Everybody works to make a living, yet, it is not uncommon to look at the salaries of men and women and find a gap between their incomes that is hard to overlook, a phenomenon that has been occurring almost everywhere across the world.
According to an infographic chart recently published by the Organisation for Economic Cooperation and Development (OECD), South Korea has the widest gap between the pay of men and women as the struggle continues with clear economic inequality between the two sexes. In 2016, a male worker in South Korea would out-earn his female counterpart by 36.7%, Forbes reported. Japan came second with a close 25.7% gap between the pay of men and women.
In Europe, according to new data released during the first week of March by Eurostat, the statistics agency of the European Union, women on average earned 16% less than men in 2016.
“The Czech Republic, Estonia, and Germany reported the widest gaps although all three countries have seen them narrow in the last five years. With a widening pay gap of 21%, the UK ranks fourth, well above the European average,” The Financial Times reported.
The smallest gender gap was found in Romania and Italy, but according the OECD, these smaller gaps, especially in smaller economies, are often the result of what is known as the “selection effects”, as “only the more highly-qualified females tend to remain in the labour force.”
The gender pay gap has noticeably increased between 2011 and 2016 in countries such as Portugal and Slovenia. On the other hand, the most noticeable decreases were recorded in Romania, Hungary, Spain, Austria, Belgium, and the Netherlands. Overall, the gender pay gap has decreased by 0.6% in the EU since 2011.
In the United Kingdom (UK), women work for free more than two months a year as a result of the country’s gender pay gap, according to the Trade Union Congress (TUC), in a report published coinciding with International Women’s Day on 8 March. Based on the report, the TUC called upon the UK government to require employers to conduct audits and action plans to close the gap in their workplaces, The Guardian reported.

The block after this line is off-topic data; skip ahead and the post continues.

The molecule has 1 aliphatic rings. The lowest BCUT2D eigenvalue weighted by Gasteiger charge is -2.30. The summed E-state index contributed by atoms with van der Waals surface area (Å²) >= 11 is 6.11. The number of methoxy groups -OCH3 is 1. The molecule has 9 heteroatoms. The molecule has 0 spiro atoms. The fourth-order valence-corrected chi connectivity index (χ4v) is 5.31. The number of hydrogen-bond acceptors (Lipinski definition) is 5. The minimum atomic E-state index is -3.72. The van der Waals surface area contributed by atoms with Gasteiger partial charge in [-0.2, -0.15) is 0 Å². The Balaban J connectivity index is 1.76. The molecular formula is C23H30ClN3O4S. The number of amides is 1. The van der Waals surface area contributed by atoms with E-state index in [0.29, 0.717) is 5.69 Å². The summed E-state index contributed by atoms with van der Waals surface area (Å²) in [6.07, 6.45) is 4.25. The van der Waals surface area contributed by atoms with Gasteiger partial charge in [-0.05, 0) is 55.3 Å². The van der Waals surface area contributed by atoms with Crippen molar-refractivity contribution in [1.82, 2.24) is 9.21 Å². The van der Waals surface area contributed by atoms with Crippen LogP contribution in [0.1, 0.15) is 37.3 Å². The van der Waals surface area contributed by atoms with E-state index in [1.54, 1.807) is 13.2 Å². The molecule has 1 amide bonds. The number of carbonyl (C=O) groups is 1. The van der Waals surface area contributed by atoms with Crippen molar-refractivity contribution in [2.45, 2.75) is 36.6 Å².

The Office for National Statistics (ONS) said that with all workers included, whether full-time or part-time, the gender pay gap is found to be 18.4%. “This means that women effectively work for free for the first 67 days of the year,” TUC said.
However, it is worth noting that in April 2017, the gender pay gap for full-time employees decreased to 9.1% from 9.4% in 2016, which is the lowest since the survey of the ONS started in 1997, as the gender pay gap was 17.4% before that. However, the gender pay gap still changed relatively little over the past few years, according to the ONS.
The 2017 Global Gender Gap report, published by the World Economic Forum, included 144 countries and attempted to show the magnitude of gender-based disparities, including those in incomes. The report’s findings said that the average progress generally made on closing the global gender gap stands at 68%. “This means that an average gap of 32% remains to be closed worldwide across the four Index dimensions in order to achieve universal gender parity, compared to an average gap of 31.7% last year,” according to the report.
“In 2017, out of the 46 countries in the high-income group covered by the Global Gender Gap Index, five have closed more than 80% of their overall gender gap, 26 have closed 70-80% of their gender gap, 14 have closed 70% -60%, and one country is yet to cross the 60% threshold. Among the 40 countries in the upper-middle income group, 21 have closed 70-80% of their gender gap, 17 have closed 60-70%, with two countries having closed less than 60%. In the lower-middle income group, out of 40 countries, one has closed more than 80% of its gender gap, nine have closed 70-80%, 26 have closed between 60% and 70%, and four countries have not yet reached 60%,” the report said.
In February 2018, Iceland announced that it is illegal to pay women less than men. However positive that sounds, this is the case in many countries where it is illegal to pay women less than men. “What makes the Iceland plan different is that the onus will no longer be on an employee to prove they are underpaid—which can involve years of court battle. It’s up to their boss to prove they are paying workers fairly as Iceland made it a criminal offence for employers not to take action on unequal pay. They’ve effectively made it like a health and safety violation,” the BBC reported, adding there will be a penalty for inaction which will trigger job evaluation schemes.
With hope on the horizon, there may be a chance for income equality soon and narrowing gender pay gaps over the few upcoming years as initiatives are taken by women across the world to demand equality in all life aspects.